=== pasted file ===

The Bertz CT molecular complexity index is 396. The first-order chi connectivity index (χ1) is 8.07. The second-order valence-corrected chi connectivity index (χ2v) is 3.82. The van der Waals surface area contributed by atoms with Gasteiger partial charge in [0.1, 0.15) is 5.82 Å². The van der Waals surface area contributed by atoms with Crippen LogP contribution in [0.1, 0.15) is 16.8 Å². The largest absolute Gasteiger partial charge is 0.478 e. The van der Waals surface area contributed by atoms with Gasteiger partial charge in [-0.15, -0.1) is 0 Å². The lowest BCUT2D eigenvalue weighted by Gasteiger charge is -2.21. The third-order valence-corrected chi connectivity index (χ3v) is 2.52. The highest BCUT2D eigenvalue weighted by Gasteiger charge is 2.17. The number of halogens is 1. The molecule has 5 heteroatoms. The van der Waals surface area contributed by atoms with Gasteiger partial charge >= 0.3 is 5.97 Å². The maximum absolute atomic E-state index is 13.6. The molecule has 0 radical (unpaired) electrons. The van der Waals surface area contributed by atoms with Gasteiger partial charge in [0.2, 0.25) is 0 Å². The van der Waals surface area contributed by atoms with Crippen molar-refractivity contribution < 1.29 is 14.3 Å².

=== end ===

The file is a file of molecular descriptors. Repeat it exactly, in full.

The Bertz CT molecular complexity index is 396. The first-order chi connectivity index (χ1) is 8.07. The second-order valence-corrected chi connectivity index (χ2v) is 3.82. The van der Waals surface area contributed by atoms with Gasteiger partial charge in [0.1, 0.15) is 5.82 Å². The van der Waals surface area contributed by atoms with Crippen LogP contribution in [0.1, 0.15) is 16.8 Å². The largest absolute Gasteiger partial charge is 0.478 e. The van der Waals surface area contributed by atoms with Gasteiger partial charge in [-0.15, -0.1) is 0 Å². The lowest BCUT2D eigenvalue weighted by Gasteiger charge is -2.21. The third-order valence-corrected chi connectivity index (χ3v) is 2.52. The highest BCUT2D eigenvalue weighted by Gasteiger charge is 2.17. The number of halogens is 1. The molecule has 5 heteroatoms. The van der Waals surface area contributed by atoms with Gasteiger partial charge >= 0.3 is 5.97 Å². The maximum absolute atomic E-state index is 13.6. The molecule has 0 radical (unpaired) electrons. The van der Waals surface area contributed by atoms with Gasteiger partial charge in [0.2, 0.25) is 0 Å². The van der Waals surface area contributed by atoms with Crippen molar-refractivity contribution < 1.29 is 14.3 Å².